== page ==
Whistleblower Rewards for Information about Banks Peddling Phony Tax Shelters
[Post updated and rewritten January 2021] Back in 2014 we announced that the IRS and Justice Department had filed a civil suit against Deutsche Bank seeking to collect $190 million in taxes. The government accused the German bank of using shell companies in a complex abusive tax shelter scheme. The lawsuit comes on the heels of $554 million criminal penalty paid by the bank in 2010. That case accused the bank of helping individual customers commit evade taxes through the use of abusive tax shelters.
According to the complaint, Deutsche Bank “acquired a corporation in the fall of 1999 that held stock with a very low cost-basis, such that the sale of this stock would trigger more than $100 million in taxable gain as a result of the appreciation in value of the stock.” To avoid paying tax on the stock’s built in gain, the bank made arrangements with a firm that created three shell companies that served no purpose other than to be stuck with a huge IRS bill it had no ability to pay.
The complaint said that the bank and the 3 shell companies executed a complex series of pre-planned transactions. First, the bank sold the corporation holding the appreciated stock to a shell company for a price that did not represent fair market value. The shell company then “paid” for the stock using a short-term loan conditioned on the completion of the pre-planned transaction. Immediately after purchasing the stock, the shell company then sold the stock back to the bank. The sale triggered the tax liability on the gains in the stock value. The shell company would pay off the loan but have no cash to pay the taxes. The bank was able to profit by selling the stock with the stepped up basis without having to pay taxes.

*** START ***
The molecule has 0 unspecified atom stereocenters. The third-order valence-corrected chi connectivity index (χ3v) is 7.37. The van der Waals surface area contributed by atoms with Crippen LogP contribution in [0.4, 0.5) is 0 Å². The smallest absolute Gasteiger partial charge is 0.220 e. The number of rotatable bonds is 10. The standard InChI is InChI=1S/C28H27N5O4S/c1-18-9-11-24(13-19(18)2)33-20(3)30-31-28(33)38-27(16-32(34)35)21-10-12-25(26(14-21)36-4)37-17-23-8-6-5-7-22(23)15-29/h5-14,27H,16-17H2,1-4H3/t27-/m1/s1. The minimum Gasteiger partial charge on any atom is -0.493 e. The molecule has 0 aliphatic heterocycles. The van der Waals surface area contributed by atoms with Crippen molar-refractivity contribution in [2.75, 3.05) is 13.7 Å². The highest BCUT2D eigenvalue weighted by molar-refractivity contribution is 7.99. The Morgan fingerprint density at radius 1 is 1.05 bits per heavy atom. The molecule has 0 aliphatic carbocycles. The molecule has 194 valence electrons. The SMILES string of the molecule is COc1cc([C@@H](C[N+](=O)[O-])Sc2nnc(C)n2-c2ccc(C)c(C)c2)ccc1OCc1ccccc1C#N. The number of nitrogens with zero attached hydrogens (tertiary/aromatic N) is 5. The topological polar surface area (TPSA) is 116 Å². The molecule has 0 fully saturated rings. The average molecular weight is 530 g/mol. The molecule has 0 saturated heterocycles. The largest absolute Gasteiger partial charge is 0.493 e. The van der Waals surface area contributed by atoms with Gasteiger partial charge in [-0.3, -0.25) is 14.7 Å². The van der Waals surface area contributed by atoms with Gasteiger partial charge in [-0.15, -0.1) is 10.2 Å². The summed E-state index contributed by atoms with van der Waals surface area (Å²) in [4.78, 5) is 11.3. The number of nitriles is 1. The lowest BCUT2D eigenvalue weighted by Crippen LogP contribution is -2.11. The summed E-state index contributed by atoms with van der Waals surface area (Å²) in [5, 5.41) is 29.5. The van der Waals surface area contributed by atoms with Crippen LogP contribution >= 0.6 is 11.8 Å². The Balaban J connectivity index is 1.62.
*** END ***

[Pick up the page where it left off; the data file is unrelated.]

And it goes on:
The IRS has been very aggressive in pursuing transactions that have no economic substance and are only designed to avoid taxes. The use of nominee or shell companies in transactions that are not arms length also attracts increased scrutiny. If the allegations of the complaint are accurate, the bank has a tough road ahead.
The government claims that the scheme helped the bank evade $190 million in taxes, interest and penalties.
In announcing the lawsuit, U.S. Attorney Preet Bharara said: “Through fraudulent conveyances involving shell companies, Deutsche Bank tried to make its potential tax liabilities disappear. This was nothing more than a shell game.”
The bank claimed that the IRS abandoned these claims in 2009 and announced they were “vigorously defending” against the charges. Fast forward to 2017 when the bank agreed to pay an additional $95 million to settle the claims. The settlement required Deutsche Bank to admit and accept responsibility for its actions.
A former Deutsche Bank broker was also sentenced to 42 months in prison for his role in the scheme.
Abusive tax shelters and tax evasion often go hand in hand. Unfortunately, schemes like this are often marketed by promoters who sell these schemes to unsuspecting taxpayers. Even if there is no criminal prosecution, the IRS civil penalties for having an abusive tax shelter are huge.
Whistleblower Rewards for Banking Misconduct
The traditional whistleblower reward program for banking misconduct is FIRREA (Financial Institutions Reform Recovery and Enforcement Act). Passed after the savings and loan crisis left several banks without enough assets to pay depositors, Congress and the FDIC passed a comprehensive reform package to reform banking practices. Several years later Congress passed a second law that allows whistleblowers to receive up to $1.6 million for reporting bank fraud.